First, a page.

Despite being taken virtual for the first time due to the coronavirus pandemic, this years' Canalys Channels Forum did not disappoint in delivering punchy one-liners from Steve Brazier or the candid observations from channel partners in attendence.
After watching all of the video interviews between Canalys analysts and bosses from resellers and distributors including Computacenter, Bechtle, Tech Data and more, we bring you all the controversial statements, honest opinions and bold predictions to come from the conference.
‘Consumption models are not what customers want' - Computacenter CEO Mike Norris
Vendors made consumption models a central theme at this years' Canalys event.
HPE, Dell, Cisco and others have all launched consumption or subscription-based payment options on products ranging from hardware, cloud and software over the last few years.
This years' Canalys Channels Forum saw HPE's Antonio Neri give a lengthy promotion of its GreenLake platform during his keynote, while Lenovo's Yang Yuanqing used his to talk up device as-a-service.
The argument is that consumption models will allow customers to make fewer up-front costs for products and services and allow them to consume IT in a more flexible way.
But, according to some leading channel CEO's who spoke to Canalys' analyst teams as part of the conference, consumption models do not always end up better for the customer.
Computacenter CEO Mike Norris told Canalys boss Steve Brazier that consumption models are a "lie" and are often not what customers want.
"If I was a vendor, I would want a consumption model. I see absolute logic in why I would want to sell as a service and not sell capital goods. Hundred percent, hundred percent, right. So I understand why vendors want to sell that way. I do think vendors have to be careful. Because I don't think customers want to buy that way if they can avoid it," he said.
"If you have a product that is so popular and so pervasive, like Windows or Office, where you can say 'if you want to buy this product, this is how you've got to buy'. Then knock your socks off, absolutely go as-a-service.
"But when you're offering a product in a competitive environment and you say 'buy my product as a service', and your competitor is saying 'just spend the capital' then you will lose market share unless you are very clever."
He added: "It is a lie, Steve. It is a fallacy. It is just not what people really want. Now, the marketing budgets and marketing machines of our vendors that want to sell consumption models are brainwashing the industry and brainwashing their sales forces to say, ‘capex to opex, capex to opex, capex to opex. It's wrong, it's wrong," he said.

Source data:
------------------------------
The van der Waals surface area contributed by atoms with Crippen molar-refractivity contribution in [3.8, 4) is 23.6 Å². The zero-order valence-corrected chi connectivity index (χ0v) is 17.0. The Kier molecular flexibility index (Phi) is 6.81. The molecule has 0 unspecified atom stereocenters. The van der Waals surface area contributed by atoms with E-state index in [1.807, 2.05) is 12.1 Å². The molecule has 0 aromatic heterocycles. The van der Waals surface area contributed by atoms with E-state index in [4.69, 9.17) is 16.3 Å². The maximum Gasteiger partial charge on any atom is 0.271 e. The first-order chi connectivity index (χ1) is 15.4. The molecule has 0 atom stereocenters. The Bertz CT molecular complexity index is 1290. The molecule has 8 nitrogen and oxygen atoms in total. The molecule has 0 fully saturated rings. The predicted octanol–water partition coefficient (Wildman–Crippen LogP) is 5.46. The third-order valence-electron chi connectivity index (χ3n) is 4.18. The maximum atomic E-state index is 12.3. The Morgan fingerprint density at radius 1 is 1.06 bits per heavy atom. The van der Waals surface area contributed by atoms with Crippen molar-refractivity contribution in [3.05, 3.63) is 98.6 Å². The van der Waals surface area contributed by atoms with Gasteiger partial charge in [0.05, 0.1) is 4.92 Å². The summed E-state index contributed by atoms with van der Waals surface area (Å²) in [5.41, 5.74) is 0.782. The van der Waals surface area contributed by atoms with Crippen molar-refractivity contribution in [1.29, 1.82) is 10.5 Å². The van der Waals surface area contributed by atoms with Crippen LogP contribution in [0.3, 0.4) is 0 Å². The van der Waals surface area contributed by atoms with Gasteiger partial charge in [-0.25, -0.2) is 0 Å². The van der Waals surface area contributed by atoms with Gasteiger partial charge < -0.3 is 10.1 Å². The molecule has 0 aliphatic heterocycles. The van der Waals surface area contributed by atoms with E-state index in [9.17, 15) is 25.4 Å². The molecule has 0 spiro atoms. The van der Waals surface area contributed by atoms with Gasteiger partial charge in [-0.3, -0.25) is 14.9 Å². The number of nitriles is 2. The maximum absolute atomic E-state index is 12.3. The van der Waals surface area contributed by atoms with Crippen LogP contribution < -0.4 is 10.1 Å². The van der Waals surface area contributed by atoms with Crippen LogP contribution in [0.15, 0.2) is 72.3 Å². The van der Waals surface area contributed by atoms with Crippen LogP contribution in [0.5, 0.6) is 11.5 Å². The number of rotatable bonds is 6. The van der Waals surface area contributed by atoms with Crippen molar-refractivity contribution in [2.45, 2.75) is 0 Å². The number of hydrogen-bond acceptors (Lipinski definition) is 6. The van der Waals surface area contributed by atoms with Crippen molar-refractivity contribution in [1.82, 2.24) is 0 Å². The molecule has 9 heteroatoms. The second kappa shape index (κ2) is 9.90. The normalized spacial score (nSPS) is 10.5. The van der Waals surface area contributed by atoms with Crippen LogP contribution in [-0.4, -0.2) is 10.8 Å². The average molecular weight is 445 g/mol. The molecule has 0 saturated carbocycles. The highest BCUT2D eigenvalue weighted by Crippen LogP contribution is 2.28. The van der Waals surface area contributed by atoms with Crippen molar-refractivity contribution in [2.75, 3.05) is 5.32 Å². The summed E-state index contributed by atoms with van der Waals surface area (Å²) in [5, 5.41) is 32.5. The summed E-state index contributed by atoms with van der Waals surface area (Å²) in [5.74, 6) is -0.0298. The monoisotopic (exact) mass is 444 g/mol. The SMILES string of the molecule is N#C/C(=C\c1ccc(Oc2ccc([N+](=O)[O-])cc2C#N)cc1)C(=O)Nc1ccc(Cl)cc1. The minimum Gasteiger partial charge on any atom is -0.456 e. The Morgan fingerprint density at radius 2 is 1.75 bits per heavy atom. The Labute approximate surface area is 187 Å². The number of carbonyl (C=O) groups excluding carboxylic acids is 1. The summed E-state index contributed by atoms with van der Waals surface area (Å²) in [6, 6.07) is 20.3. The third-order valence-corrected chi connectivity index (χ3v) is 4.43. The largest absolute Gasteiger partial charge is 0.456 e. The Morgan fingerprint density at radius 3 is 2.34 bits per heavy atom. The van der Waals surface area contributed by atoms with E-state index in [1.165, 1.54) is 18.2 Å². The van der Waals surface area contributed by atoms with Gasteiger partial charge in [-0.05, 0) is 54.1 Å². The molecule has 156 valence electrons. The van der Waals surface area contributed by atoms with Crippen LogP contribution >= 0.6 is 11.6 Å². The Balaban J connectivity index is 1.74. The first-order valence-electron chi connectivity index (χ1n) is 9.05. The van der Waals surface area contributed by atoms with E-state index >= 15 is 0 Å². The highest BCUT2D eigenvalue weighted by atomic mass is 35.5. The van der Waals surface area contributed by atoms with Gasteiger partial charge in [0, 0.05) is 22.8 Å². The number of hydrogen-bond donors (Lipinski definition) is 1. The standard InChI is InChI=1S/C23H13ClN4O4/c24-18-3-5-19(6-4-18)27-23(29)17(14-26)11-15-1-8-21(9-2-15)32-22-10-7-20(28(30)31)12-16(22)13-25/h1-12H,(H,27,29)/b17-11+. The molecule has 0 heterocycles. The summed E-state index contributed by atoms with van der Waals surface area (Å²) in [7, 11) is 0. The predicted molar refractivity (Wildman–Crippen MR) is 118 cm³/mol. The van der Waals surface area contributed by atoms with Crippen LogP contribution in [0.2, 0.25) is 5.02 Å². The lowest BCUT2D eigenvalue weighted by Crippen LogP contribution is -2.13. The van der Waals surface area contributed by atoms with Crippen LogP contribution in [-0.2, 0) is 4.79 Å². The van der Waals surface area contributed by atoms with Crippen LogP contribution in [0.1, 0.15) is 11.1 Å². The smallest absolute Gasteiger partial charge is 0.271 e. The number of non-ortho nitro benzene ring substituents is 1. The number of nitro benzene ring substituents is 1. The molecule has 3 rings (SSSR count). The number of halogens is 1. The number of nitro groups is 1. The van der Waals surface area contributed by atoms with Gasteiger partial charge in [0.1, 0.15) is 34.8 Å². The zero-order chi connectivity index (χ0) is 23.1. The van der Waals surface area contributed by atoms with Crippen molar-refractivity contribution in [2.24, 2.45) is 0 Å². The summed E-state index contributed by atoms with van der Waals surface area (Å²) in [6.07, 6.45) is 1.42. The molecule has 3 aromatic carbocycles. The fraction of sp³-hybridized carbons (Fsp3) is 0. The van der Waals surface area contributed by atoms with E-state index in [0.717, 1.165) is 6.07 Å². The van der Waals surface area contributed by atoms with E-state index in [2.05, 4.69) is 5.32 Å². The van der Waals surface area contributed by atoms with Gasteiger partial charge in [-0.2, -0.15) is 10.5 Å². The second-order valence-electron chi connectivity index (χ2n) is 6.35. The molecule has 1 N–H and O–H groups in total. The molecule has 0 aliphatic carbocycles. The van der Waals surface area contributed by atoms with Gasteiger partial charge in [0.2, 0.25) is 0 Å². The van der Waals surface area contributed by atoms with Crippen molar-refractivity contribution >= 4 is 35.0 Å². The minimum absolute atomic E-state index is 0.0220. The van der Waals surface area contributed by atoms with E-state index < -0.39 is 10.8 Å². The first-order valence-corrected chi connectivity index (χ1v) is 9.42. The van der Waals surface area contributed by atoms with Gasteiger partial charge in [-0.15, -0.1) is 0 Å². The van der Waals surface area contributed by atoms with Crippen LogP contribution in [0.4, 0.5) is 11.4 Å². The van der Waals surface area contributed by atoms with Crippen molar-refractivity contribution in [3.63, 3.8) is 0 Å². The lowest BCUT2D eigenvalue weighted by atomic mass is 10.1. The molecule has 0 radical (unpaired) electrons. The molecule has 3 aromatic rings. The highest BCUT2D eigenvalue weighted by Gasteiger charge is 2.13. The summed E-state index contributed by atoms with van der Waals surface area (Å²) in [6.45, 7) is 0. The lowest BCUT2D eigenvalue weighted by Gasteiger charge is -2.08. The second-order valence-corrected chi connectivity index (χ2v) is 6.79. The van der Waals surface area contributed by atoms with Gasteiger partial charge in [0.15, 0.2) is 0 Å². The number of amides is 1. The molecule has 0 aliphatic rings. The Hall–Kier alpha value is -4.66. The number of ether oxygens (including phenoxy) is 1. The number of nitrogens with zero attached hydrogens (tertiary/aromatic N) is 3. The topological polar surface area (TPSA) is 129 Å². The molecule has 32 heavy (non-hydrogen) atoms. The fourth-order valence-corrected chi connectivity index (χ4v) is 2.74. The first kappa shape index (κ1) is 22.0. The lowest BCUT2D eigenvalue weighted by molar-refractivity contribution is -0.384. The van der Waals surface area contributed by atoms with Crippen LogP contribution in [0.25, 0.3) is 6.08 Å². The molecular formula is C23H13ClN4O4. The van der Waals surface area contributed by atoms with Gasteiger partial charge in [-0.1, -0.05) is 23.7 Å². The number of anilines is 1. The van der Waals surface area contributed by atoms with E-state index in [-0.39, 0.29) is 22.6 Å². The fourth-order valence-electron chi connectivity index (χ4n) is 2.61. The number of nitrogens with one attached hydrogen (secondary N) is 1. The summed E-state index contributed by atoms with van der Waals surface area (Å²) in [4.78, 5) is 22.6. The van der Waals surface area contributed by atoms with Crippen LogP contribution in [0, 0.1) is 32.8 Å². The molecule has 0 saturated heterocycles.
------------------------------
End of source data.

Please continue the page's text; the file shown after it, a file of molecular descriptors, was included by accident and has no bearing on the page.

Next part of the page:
Norris said those vendors putting too much emphasis on consumption models and operate in competitive segments of the market are losing market share.
"They're blaming the pandemic, they're planning all sorts of things. They've been fixated with a consumption model and it means they are losing market share," he said.
In a separate interview, another senior reseller boss - the head of Bechtle's IT system house and managed services business, Michael Guschlbauer - also said that there are some "hurdles" for consumption based-IT.
He said that many of his customers look into the details of consumption models and find that using traditional financial services is more effective.
"When you take a look at the details of the existing consumption models, there are some hurdles. And the customers from the DACH region are very interested in the details," he said,
"And at the end of the day, they compare what is better. And when you take a deeper look at the details, sometimes the model with normal financial services are better than a consumption model. But from my point of view it is a question of the evolution of these models. So obviously, we need fast progress in the evolution of these models."
‘I worry for the souls of people working from home' - ALSO CEO Gustavo Möller-Hergt
The CEO of Europe's largest independent distributor expressed his concern for the toll working from is taking on workers across Europe in his interview with Brazier.
He said that many workers are under tremendous pressure and are afraid to lose their jobs.
"I believe this working from home is creating big pressure on human beings. I am concerned about how to maintain the spirit of these human beings when you're working with a company and at the same time not losing their soul, or their intellectuality, because they are swamped with Teams calls or with meetings.
"There are a lot of people feeling a lot of pressure and a lot of people who are afraid to lose their jobs. Let's not forget that some of these people working from home, are in a small flat, or work from the kitchen and they have their families. I believe it is extremely important that we take care of this."
‘I am running a company of more than €4bn in revenue and my visibility is a week or two' - Atea CEO Steinar Sønsteby
The Atea CEO touched on the responsibility he feels in guiding his 7,500-strong workforce through the pandemic and the daunting unpredictability the industry faces.
"The scariest thing right now is I am running a company of more than €4bn in revenue per year and my visibility is a week or two. That is the scary thing. But I know I have a lot of very good people across 90 cities who are much closer to the customers I can be. But the visibility is very low and that is scary," he said.
"It is something a lot of us are thinking about - trying to prepare for things we don't know are going to happen. We had a good Q2, but Q3 so far, and we are not very far from the end of it, has been just more of the same."
‘Corporate resellers are now suffering more than the SMB partners' - Tech Data EMEA boss Patrick Zammit
Brazier told delegates in his keynote that the larger corporate resellers have emerged as the clear winners for the pandemic while smaller SMB resellers struggled.
He said corporate resellers benefited from increased spending in the public sector to fulfil nationwide contracts.